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  Wednesday August 20th, 2014    

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WSU Theme Houses (05/11/2011)
From Kurt Lohide

WSU Vice President of Finance and Administrative Services

What’s up with the Winona State University Theme Houses?

Questions and concerns are raised any time there is a change in the complex relationship between WSU and our neighbors. To facilitate understanding of the proposed Theme House concept, I’ll review some aspects of the broader context of student recruiting and community zoning.

To remain viable WSU must accommodate evolving regional demographics and student trends. The pool of graduating high school seniors in our region is shrinking. There’s also evidence that an increasing number of our students want to live on campus. Unless we can offer what our potential students want in a college education, they will go elsewhere. A decline in the number of overall Winona State students would hurt both the university and the community.

WSU wants to be a good neighbor. We listen closely when neighbors speak, and we’ve heard their request to develop more student housing to relieve crowded conditions in the surrounding neighborhoods. This same recommendation was repeated by the recent 30 percent task force, which asked the city to send a strong signal to the university to increase the percentage of WSU students living in university housing.

The needs of our students and our neighbors played prominently in the 2010 Winona State facilities master plan. The plan was developed in an open and collaborative process over the course of a year, during which we met frequently with the Winona City Center Neighborhood Association, representatives from the west campus neighborhood, the Winona Housing Association, city planners and campus constituency groups.

The plan includes a goal to increase the percentage of students living in university housing over the next 50 years—from the current 38 percent up to 50 percent. This isn’t an increase in the overall enrollment of WSU students, just a change in the percentage of students living in university housing. The majority of the proposed increase—approximately 1,200 beds—will be achieved through adding and renovating traditional on-campus student residence halls.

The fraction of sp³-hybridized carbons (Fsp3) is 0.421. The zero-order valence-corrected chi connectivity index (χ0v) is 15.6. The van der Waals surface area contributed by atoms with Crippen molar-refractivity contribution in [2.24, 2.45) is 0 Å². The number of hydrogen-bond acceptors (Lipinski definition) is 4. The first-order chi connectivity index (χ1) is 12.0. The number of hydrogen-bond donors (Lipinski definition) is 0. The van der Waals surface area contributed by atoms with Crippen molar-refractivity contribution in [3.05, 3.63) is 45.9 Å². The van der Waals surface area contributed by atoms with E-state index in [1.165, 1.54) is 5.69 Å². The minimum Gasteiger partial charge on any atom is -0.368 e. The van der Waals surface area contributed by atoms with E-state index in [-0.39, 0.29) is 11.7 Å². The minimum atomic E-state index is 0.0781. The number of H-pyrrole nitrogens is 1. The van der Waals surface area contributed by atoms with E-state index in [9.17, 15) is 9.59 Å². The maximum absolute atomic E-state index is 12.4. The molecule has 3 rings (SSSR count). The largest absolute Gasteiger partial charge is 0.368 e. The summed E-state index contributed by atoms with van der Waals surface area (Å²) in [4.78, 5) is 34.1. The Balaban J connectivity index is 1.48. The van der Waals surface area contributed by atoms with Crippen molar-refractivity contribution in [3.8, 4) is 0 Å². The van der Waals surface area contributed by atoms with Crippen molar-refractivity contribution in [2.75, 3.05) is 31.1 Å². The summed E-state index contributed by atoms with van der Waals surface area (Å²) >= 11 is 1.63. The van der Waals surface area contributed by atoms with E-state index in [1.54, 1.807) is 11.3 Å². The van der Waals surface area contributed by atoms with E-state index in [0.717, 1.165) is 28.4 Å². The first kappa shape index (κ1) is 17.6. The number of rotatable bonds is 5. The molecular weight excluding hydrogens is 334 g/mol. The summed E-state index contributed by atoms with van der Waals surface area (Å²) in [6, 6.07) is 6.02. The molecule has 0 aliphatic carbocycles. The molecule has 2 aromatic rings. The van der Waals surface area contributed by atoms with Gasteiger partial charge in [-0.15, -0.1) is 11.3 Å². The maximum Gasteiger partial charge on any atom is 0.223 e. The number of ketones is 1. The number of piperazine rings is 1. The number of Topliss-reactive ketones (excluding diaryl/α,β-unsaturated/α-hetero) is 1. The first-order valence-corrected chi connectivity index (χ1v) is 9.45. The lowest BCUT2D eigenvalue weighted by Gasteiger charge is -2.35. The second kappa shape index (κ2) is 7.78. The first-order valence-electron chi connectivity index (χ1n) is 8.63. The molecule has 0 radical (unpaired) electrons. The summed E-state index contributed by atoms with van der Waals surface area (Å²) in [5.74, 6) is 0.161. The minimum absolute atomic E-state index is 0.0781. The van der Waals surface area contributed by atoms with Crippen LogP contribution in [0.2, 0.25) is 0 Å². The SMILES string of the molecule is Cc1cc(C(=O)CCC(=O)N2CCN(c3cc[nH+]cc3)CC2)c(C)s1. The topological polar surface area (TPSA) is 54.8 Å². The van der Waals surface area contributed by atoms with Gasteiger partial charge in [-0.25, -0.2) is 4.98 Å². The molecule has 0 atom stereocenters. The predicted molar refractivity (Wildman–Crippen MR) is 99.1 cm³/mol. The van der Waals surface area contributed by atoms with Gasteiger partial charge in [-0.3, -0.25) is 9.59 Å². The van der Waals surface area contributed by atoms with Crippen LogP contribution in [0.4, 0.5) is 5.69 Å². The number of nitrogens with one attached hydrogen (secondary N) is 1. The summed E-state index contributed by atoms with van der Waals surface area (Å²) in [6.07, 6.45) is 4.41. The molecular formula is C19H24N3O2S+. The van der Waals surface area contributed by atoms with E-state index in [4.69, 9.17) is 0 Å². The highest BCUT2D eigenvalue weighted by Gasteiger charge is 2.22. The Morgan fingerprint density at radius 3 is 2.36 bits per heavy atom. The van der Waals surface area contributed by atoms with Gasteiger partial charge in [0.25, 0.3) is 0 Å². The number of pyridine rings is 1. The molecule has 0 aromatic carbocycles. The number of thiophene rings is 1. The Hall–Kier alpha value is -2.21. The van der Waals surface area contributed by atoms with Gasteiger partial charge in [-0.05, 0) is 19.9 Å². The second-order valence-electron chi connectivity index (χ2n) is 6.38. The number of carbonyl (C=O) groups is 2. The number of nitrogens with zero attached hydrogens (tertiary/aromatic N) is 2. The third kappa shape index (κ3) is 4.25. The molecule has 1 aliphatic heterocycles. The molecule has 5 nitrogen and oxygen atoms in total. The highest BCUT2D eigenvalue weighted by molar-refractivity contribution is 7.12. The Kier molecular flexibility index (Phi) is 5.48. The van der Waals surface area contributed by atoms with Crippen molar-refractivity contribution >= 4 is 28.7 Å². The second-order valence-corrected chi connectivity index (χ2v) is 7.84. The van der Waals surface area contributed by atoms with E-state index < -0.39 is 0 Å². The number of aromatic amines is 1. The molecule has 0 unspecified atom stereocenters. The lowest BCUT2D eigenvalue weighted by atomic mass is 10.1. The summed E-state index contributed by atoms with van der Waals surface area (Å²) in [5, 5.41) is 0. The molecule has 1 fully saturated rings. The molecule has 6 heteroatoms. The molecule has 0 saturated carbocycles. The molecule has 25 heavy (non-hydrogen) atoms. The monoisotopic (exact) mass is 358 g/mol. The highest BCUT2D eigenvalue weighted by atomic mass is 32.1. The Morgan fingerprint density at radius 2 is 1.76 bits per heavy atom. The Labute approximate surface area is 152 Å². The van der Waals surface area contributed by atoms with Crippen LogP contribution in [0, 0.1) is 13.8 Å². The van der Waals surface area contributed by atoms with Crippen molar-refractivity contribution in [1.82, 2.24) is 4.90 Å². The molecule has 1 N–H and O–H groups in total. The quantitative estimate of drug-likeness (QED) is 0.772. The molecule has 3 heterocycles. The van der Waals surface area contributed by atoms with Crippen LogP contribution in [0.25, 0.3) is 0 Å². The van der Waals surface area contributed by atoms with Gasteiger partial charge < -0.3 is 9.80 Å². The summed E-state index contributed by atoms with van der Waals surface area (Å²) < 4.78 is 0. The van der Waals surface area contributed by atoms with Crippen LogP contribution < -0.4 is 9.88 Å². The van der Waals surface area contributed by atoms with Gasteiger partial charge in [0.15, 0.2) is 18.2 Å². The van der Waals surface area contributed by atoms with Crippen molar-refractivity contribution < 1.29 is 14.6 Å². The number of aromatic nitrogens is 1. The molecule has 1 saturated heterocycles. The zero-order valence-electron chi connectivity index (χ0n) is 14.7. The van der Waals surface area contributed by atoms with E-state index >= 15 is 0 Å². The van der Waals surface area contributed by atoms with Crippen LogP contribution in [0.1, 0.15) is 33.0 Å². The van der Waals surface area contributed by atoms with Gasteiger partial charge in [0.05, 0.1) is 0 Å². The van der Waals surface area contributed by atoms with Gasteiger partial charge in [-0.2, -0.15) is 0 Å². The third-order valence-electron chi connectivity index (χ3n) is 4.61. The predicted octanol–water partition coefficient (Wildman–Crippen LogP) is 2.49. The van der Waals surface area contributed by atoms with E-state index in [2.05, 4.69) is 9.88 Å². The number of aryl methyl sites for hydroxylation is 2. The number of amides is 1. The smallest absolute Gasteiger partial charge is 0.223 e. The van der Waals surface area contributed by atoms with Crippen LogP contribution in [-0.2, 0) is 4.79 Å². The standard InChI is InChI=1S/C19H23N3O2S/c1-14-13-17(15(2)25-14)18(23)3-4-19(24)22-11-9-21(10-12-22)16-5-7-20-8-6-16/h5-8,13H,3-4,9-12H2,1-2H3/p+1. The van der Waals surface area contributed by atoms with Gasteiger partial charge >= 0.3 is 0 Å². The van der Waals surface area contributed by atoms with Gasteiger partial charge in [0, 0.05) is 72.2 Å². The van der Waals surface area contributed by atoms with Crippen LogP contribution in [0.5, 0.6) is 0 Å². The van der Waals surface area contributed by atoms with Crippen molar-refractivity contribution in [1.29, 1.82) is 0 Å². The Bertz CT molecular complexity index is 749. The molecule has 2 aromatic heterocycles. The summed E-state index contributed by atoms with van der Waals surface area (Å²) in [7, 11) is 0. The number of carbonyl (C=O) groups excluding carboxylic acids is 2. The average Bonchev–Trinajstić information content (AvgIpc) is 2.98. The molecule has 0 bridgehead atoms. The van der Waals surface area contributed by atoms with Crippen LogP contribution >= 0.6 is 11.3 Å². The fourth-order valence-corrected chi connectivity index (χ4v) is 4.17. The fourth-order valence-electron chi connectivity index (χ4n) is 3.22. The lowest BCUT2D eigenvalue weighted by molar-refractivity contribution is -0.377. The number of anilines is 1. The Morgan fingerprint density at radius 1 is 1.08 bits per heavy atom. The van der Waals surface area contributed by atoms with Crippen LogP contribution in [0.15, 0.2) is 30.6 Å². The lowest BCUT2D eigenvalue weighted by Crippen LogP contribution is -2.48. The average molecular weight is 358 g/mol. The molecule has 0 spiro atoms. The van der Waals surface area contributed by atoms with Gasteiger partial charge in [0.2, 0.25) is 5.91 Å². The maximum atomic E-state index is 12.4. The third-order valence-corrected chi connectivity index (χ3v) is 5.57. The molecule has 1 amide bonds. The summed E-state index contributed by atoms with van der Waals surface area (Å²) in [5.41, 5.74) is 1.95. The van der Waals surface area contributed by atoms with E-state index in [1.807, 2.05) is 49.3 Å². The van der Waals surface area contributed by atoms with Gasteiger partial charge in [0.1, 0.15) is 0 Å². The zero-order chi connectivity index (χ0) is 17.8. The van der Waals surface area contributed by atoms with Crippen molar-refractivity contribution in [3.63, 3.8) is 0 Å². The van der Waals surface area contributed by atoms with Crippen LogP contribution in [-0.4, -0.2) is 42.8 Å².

Theme Houses will be a very small subset of the overall increase in student housing. The exact number will depend on the availability and acquisition of revenue bonding authority, but it’s safe to say the number would be less than 10—spread out over many years.

Theme Houses are an innovative idea increasingly popular on campuses across the nation. They promote a positive learning environment by grouping together 10 to 12 students who share a common set of academic interests. They’re not social groups like fraternities or sororities.

We believe these Theme Houses will improve the neighborhoods surrounding campus. WSU will acquire existing dilapidated student rental properties in a narrowly defined zone adjacent to the main campus. The properties would be renovated or rebuilt in a manner architecturally compatible with the existing neighborhood.

The houses would be subject to the full array of standards enforced on all university-owned or operated buildings. In addition, WSU welcomes the once-every-five-year city inspection. Each Theme House would also have a resident assistant living on the premises to enforce conduct standards such as a prohibition against alcohol and drug use and enforcement of parking regulations.

In the course of discussions with city planners concerning the Theme House concept, we discovered WSU is not differentiated from the R-2 designation that surrounds the campus. To address this inconsistency city planners have recommended an overlay that would recognize the university as an entity different from privately owned property.

The overlay does not relieve WSU from the requirement to acquire only existing rental properties for Theme Houses nor the need to obtain a conditional use permit for any variance to the 30 percent rule.

WSU believes building a small number of Theme Houses over the next fifty years in a limited area adjacent to campus is good for the continued success of the university and also will help make the local neighborhoods more attractive and livable. Anyone interested in a more in-depth look at the Theme Houses or any other aspect of WSU future plans can find our campus master plan at http://www.winona.edu/facilities.  

 

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